Sagetech is pleased to introduce a new transponder to be
released in the 4th quarter of 2010. Having designed the (then) world's
smallest Mode C transponder for the Insitu ScanEagle UAV, this new
design (XPST Mode S) is even smaller and uses less power.

The XPST-9509-01-1 is a full featured Mode-S Transponder certified for use in the US and Europe. It will also be offered in a Mode C variant. It features an integrated encoding altimeter, is smaller than a deck of playing cards, and consumes less than 3 watts of electrical power from a 10V to 35V DC supply. This device represents the state of the art in miniaturization and is well suited for applications where size and weight are critical, such as in small UAV's.

  • Includes an altitude encoding altimeter.
  • Supports ELS, EHS, and can be used as an ADS-B receiver via extended squitter.
  • Available with or without a control head (used in manned aircraft),
  • Suitable for use up to 15,000 feet.
I can't wait to get one for my FunJet !!!

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Mode C won't cut the mustard. I like the idea of having a virtual one, by retransmitting from the GCS position and Alt data taken from the UAS, that was a very smart idea from Earl.

I wonder how the CAA and FAA will handle the call sign coding.
The XPST-9509-01-1 is a Mode S transponder. The prior one, as used in the ScanEagle, was a Mode C.
Hi all,

I work for Sagetech Corp and I would like to make a couple corrections to the content on this page. I understand most of the article came from our website, which has been updated.

The transponder is Class 1, meaning it has no height restriction and can operate well above 15,000 feet. The only height limitation comes with the Altitude Encoder, which is only certified to 35,000 feet.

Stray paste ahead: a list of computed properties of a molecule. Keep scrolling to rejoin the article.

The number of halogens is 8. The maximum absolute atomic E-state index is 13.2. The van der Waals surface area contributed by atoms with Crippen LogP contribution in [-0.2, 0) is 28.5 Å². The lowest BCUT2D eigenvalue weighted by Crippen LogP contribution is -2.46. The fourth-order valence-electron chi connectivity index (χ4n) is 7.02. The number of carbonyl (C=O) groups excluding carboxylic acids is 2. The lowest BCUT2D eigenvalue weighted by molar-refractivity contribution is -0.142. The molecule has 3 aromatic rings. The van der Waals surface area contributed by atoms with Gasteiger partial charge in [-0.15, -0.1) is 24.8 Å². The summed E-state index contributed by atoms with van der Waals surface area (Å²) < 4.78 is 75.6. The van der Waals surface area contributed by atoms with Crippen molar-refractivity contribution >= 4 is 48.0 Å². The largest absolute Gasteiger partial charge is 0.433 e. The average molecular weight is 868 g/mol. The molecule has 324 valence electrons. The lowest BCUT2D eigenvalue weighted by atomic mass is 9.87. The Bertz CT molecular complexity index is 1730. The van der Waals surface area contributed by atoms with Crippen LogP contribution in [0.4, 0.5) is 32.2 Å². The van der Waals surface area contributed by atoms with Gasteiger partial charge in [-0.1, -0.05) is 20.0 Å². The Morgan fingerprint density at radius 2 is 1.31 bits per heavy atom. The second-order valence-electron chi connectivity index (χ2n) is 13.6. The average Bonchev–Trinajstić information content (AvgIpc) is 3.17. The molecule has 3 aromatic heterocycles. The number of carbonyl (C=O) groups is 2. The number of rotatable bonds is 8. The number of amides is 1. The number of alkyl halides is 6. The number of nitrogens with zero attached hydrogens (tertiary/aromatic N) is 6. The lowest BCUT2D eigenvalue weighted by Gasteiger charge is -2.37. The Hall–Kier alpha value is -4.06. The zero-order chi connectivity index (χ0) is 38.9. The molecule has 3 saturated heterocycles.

Also, this transponder is truely revolutionary because it is offered in the Mode S (the next generation of transponders) variant.

Attached is a file that contains the full info product for the transponder.
This thing is amazing! I missed this when it was originally posted. I was wondering when someone would make an ADS-B transponder for UAVs. Tyler, any plans on incorporating ADS-B In?

Gary, mode S turned out to be just another experiment and is doomed to obsolescence - Cossor/Condor is not supplying it with their BI-6's anymore except to some third world end users - it is not compatible w/HOST and will whither on the vine until ADS-B fully implements! It is actually already starting to be decomm'd from some long range and beacon only sites.
Unfortunately a TSO'd XPDR is dead weight w/out a Type Certificated airframe to fly it in and you shouldn't be anywhere near enough to manned aircraft to make it useable w/TCAS!!
I agree with you as far as the regulations go right now, but the reason I am excited about this is because I think this is the technology that will enable UAVs to play in the NAS. We are at least 10 years away from that, but I am glad to see the hardware is in development.

The technology is already here, that is not the problem (and I can't go into that part any further). I posted a link a while back for Raytheon's Cobra, a low cost type certificated UAS available now. It got censored immediately by the EYE IN THE SKY even though it was clearly marked UNCLASSIFIED approved for public release. Check it out, but you'll have to find it yourself (keep digging, it's not on the surface)!
See attached document in earlier post
Er, you mean like the first hit that Google gives for "Raytheon Cobra UAV"?
No, that's the teaser - the original post of that still exists - try again!!

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